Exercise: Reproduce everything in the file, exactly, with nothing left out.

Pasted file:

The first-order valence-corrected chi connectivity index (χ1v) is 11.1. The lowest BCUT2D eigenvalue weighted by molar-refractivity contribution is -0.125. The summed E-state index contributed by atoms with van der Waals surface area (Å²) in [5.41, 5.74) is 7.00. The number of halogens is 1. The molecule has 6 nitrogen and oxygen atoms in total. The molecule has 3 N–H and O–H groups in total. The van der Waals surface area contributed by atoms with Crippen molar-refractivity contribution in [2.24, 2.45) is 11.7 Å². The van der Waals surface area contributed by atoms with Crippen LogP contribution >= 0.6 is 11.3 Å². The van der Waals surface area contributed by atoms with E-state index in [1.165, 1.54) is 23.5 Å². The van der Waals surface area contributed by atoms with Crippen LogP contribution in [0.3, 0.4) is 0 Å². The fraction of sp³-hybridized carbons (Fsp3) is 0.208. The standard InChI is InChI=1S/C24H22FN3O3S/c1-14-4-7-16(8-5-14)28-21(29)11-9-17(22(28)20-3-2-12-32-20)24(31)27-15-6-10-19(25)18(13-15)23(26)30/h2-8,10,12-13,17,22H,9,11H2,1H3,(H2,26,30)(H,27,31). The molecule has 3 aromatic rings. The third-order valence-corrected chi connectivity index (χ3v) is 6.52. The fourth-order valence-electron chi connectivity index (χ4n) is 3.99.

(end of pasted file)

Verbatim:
The first-order valence-corrected chi connectivity index (χ1v) is 11.1. The lowest BCUT2D eigenvalue weighted by molar-refractivity contribution is -0.125. The summed E-state index contributed by atoms with van der Waals surface area (Å²) in [5.41, 5.74) is 7.00. The number of halogens is 1. The molecule has 6 nitrogen and oxygen atoms in total. The molecule has 3 N–H and O–H groups in total. The van der Waals surface area contributed by atoms with Crippen molar-refractivity contribution in [2.24, 2.45) is 11.7 Å². The van der Waals surface area contributed by atoms with Crippen LogP contribution >= 0.6 is 11.3 Å². The van der Waals surface area contributed by atoms with E-state index in [1.165, 1.54) is 23.5 Å². The van der Waals surface area contributed by atoms with Crippen LogP contribution in [0.3, 0.4) is 0 Å². The fraction of sp³-hybridized carbons (Fsp3) is 0.208. The standard InChI is InChI=1S/C24H22FN3O3S/c1-14-4-7-16(8-5-14)28-21(29)11-9-17(22(28)20-3-2-12-32-20)24(31)27-15-6-10-19(25)18(13-15)23(26)30/h2-8,10,12-13,17,22H,9,11H2,1H3,(H2,26,30)(H,27,31). The molecule has 3 aromatic rings. The third-order valence-corrected chi connectivity index (χ3v) is 6.52. The fourth-order valence-electron chi connectivity index (χ4n) is 3.99.